Possible Markets: The Onion. Auto Racing. MMA

Target Demographics: Douchenozzles.

Likelihood of becoming reality: Yeah, no.

posted by Matthew at 2:11 pm  

Thursday, April 8, 2010

FourSquare’s $100M gamble isn’t totally crazy.

In the High Tech sector, millionaires have historically become ordained by coming up with an idea, developing it, gaining notoriety and then selling off to some huge McMegaCorp. This has played out over and over and over again. Sometimes the moves make financial sense and other times they don’t but the prevailing wisdom amongst entrepreneurs appears to be “When a Big Boy is willing to write a Big Check, be willing to cash it”.

At least this is the impression that I get reading this article from Valleywag.
It describes Foursquare as “Arrogant” for turning down the money ($100M), while noting that other (at the time) fledgling companies like Twitter and Facebook balked at considerably more money than was on the table at this deal. $500M in the case of Twitter and $900M in the case of Facebook.

My initial reaction to this article was to agree with the author because Foursquare is really nothing more than annoying noise to me and I would gladly sell it for whatever someone would give me for it. On a personal level it holds no value for me. I don’t use it, and I don’t feel it enriches my life nor my society. I think there are major issues with constantly publishing everything you do.

That being said, all of those things that make me not value Foursquare actually add to Foursquare’s value. Money is made on this here internet thing by advertising. Advertising has become kind of a dirty word in our culture because we see so much of it and we care very little for most of it. The secret to successful advertising is to put your product into the minds of people who would be interested in your product if the knew it existed. This is where Foursquare really has potential to excel.

The idea behind Foursquare is that you use your GPS enabled device to “check in” at various locations. You can earn various awards (badges) for doing so. My understanding of the minutiae is rather sketchy of honestly, but that is the gist of it.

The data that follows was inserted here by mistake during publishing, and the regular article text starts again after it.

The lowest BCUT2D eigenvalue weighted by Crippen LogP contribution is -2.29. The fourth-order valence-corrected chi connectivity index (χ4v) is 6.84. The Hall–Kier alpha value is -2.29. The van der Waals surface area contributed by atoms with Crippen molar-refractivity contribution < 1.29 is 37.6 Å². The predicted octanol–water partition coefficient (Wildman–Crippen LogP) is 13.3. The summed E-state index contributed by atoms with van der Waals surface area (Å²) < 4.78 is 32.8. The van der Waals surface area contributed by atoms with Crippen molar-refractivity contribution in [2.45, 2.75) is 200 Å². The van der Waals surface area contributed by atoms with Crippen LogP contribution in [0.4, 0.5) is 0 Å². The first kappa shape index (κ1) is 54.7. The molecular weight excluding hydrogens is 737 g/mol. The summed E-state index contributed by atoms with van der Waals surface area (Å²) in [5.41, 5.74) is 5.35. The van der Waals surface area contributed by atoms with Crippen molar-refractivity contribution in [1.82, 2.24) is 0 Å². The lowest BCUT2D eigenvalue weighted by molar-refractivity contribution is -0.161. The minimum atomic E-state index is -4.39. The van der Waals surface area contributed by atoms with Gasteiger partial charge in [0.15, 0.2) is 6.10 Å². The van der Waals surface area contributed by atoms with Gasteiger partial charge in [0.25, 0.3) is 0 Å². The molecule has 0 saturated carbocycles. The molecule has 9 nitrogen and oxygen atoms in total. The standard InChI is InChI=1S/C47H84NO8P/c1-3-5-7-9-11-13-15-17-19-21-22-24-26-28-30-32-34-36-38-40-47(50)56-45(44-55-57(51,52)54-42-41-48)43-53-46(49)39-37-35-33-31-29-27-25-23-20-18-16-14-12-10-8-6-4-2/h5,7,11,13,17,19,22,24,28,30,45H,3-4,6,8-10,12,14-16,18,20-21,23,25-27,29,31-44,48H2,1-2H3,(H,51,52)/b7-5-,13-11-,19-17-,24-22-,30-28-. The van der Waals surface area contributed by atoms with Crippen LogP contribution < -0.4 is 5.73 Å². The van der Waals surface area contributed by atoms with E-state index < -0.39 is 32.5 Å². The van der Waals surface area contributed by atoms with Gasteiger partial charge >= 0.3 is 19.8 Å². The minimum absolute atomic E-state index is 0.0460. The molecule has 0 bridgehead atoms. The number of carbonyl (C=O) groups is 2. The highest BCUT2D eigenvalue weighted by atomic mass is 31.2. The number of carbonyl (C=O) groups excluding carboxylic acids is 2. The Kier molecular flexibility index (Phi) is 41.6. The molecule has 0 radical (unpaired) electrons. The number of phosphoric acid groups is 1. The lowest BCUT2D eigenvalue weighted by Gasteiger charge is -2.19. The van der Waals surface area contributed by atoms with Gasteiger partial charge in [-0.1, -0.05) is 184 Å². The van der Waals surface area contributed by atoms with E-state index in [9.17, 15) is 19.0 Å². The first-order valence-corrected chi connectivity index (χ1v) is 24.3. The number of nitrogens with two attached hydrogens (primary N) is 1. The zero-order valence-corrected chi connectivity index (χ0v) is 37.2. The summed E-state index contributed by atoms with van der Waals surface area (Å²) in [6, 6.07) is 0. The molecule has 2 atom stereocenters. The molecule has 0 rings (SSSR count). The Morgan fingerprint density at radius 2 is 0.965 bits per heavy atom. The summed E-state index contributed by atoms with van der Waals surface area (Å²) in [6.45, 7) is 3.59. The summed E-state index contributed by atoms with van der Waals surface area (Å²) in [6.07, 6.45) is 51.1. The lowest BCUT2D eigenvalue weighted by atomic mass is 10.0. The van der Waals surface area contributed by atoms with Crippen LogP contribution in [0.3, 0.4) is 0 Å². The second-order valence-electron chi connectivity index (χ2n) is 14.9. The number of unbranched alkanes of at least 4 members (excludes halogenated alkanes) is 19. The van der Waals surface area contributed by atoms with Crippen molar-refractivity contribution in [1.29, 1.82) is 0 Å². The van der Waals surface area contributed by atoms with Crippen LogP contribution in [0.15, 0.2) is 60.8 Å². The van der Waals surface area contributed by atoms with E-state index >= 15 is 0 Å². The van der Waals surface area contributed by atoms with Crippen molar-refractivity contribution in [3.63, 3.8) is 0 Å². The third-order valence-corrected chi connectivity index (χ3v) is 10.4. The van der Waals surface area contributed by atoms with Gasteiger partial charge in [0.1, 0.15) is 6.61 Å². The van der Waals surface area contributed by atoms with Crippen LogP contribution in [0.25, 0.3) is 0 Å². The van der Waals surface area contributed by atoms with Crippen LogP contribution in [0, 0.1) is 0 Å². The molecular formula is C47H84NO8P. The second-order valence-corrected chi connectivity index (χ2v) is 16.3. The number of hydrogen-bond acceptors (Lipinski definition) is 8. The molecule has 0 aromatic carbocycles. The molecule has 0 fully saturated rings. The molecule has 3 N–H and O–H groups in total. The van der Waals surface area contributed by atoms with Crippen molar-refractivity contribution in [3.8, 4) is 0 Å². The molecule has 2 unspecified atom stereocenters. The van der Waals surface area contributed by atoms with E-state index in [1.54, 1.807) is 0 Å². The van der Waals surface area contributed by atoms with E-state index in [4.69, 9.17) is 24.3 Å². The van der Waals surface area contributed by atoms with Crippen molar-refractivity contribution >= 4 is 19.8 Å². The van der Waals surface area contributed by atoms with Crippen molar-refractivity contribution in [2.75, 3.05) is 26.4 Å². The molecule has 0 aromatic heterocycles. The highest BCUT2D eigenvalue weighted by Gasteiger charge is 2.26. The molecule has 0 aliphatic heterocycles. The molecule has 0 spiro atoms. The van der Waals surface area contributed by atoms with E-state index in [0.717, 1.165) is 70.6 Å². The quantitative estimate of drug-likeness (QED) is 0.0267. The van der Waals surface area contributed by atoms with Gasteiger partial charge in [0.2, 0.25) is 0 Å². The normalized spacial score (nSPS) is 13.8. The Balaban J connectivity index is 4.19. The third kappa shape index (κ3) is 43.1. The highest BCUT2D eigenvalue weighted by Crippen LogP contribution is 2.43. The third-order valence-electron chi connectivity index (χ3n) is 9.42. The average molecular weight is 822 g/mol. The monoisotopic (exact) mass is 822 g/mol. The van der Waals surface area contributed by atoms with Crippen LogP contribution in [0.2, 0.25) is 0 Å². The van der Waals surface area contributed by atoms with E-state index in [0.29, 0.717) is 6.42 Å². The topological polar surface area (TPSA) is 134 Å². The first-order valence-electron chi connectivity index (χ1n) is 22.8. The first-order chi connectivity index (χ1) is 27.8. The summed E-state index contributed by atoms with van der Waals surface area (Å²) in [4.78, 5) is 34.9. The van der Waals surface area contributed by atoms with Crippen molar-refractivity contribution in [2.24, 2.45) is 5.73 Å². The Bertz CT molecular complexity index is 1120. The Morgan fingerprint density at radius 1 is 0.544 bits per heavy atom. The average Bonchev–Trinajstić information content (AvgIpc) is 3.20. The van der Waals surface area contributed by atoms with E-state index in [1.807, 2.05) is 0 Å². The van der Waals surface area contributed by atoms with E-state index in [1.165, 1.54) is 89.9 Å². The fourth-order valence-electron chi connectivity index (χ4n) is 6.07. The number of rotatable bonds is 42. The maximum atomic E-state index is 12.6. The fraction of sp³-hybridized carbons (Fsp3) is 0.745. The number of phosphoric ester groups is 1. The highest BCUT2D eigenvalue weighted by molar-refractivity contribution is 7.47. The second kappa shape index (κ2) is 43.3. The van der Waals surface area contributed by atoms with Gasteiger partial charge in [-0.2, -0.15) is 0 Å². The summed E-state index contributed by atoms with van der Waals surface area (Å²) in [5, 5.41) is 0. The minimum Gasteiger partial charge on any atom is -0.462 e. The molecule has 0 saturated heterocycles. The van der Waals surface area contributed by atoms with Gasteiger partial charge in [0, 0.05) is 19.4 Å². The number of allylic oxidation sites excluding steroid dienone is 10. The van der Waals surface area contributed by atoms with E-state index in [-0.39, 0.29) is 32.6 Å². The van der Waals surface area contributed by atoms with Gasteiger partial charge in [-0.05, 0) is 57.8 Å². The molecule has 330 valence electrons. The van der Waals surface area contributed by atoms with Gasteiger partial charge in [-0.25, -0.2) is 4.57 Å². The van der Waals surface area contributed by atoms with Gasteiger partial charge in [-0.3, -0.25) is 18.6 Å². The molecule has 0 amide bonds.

This is potentially more valuable than Twitter or Facebook because Foursquare’s clientele appear to be happy to shill for the places they go, for free. This crosses over into the realm of Twitter and Facebook and is in essence free second hand advertising. This could make Foursqaure an attractive place for local business to advertise.

Another thing about the Foursquare users is that they are happy to surrender their personal information to the world for the internet equivalent of $24 worth of trinkets and beads. Through usage they profile themselves, define and publish their buying habits, and express those habits to anyone who is willing to listen. These users are easy to target advertising to because you know what they already like and willing to spend money on. The key to good advertising is marketing yourself to people who defiantly want to buy your product.

Besides being ready and willing, it appears that Foursquarers are also able, as the cost of membership is GPS enabled smart-phone and the time and money to go out. For the most part if you are using the Foursquare service, you probably have the secret affluence badge.

I am not sure if that is worth $100,000,000, but it actually could be and that is more than I can say for most of these acquisitions especially given the trouble that Facebook has had monetizing their popularity due to their user base rebelling every time they make an adjustment to their privacy policy.

posted by Matthew at 9:44 am